Maps of World
Current, Credible, Consistent
World Map / Slovakia / Information / Slovakia Facts

Slovakia Facts

Infographic Of Slovakia Fast Facts (Slovak Republic)

Click to view full Infographic

What is the capital of Slovakia?
Bratislava is Slovakia’s capital and largest city. Spread across both sides of the Danube River, Bratislava is the only country capital that touches two other countries: Hungary in the north and Austria to the west.

Bratislava was founded before the 10th century as the city of Pressburg, which dates back many years, and was once the capital of the Kingdom of Hungary.

Where is Slovakia?
Slovakia, not to be confused with the similar sounding country, Slovenia, is located in the very center of Europe, earning it the nickname “Country at the heart of Europe.”

What countries border Slovakia?
Slovakia is bordered by 5 other countries: the Czech Republic on its west, Poland to the north, Ukraine on the east, and Hungary and Austria on the south and southwest.

What are the administrative divisions of Slovakia?
Slovakia is divided into 8 regions, or krajov:
  • Bratislava
  • Trnava
  • Trenčin
  • Nitra
  • Žilina
  • Banská Bystrica
  • Prešov
  • Košice

Who are the political leaders of Slovakia?
President: Ivan Gasparovic

Prime Minister: Robert Fico

What currency is used in Slovakia?
Unlike its neighbor, the Czech Republic, Slovakia adopted the Euro and become part of the Eurozone on January 1, 2009.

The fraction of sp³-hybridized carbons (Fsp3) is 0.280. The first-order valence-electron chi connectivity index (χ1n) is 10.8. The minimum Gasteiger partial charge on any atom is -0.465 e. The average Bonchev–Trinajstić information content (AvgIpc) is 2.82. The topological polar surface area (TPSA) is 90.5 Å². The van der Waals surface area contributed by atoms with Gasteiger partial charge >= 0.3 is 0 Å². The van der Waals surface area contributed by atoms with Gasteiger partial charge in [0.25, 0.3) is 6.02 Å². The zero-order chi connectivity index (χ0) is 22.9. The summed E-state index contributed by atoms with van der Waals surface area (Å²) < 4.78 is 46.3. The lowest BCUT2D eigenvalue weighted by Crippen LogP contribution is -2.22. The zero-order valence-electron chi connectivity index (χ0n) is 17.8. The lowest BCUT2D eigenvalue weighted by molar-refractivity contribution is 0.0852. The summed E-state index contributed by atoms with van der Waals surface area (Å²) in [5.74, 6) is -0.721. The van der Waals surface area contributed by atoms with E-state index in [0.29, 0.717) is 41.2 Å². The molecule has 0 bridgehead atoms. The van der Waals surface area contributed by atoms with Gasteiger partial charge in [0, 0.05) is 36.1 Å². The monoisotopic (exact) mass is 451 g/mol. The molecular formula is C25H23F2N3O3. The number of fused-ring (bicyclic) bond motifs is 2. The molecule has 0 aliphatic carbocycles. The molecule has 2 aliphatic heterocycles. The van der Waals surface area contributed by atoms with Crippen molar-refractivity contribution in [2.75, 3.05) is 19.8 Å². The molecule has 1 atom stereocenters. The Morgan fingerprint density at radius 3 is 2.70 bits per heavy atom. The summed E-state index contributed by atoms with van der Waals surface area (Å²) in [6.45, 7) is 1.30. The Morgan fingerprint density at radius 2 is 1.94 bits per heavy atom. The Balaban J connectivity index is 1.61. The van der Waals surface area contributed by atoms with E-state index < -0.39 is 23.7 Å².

What is the official language of Slovakia?
Slovakia’s official language is Slovak, which is similar and mostly mutually intelligible with Czech.
Languages from nearby countries are also commonly spoken as minority languages in Slovakia, like Hungarian and Czech.

When was Slovakia created?
While the modern territory of Slovakia has only been independent since January 1, 1993, when it split amicably from Czech Republic, Slovakia has a long and frequently changing history. The main area of modern Slovakia has been part of the following governments:

  • Samo Empire (the first known political unit of the Slavs)
  • Principality of Nitra (an independent polity as part of Great Moravia and Hungarian Kingdom)
  • Great Moravia
  • Kingdom of Hungary
  • Austro-Hungarian Empire
  • Czechoslovakia
  • First Slovak Republic

What was the status of Slovakia during World War II?
While the Munich Agreement primarily dealt with the Sudentenland regions, which are located on the border regions of what is now the Czech Republic, big changes were also made to Slovakia. Slovakia became an autonomous region of Czechoslovakia, and the Vienna Award altered its borders by giving Hungary some of Slovakia’s southern territory. The Slovak Republic gained a degree of autonomy during World War II when it became the First Slovak Republic, which was a dependency of Nazi Germany from 1939 to 1945. When Slovakia was liberated in 1945, it was restored as part of Czechoslovakia until their split in 1993. Though at the time, the First Slovak Republic was recognized by many major powers, its legal existence was nullified at the same time the Munich Agreement was nullified, which also returned the territories that were given away to Hungary.

How is the relationship between Czech Republic and Slovakia since their split?
Czech Republic and Slovakia remain close partners after one of the friendliest divisions in history, continuing to conduct business between one another, along with Hungary and Poland. The two countries remain connected by their shared heritage and culture, facilitated by their similar and mutually intelligible language.

Initially, the Czech Republic had an easier time than Slovakia after the split, though they both joined the United Nations and European Union alongside one another. Both countries have greatly improved in the past few years, drawing many tourists every year to their historic sites and Central/Eastern European charm.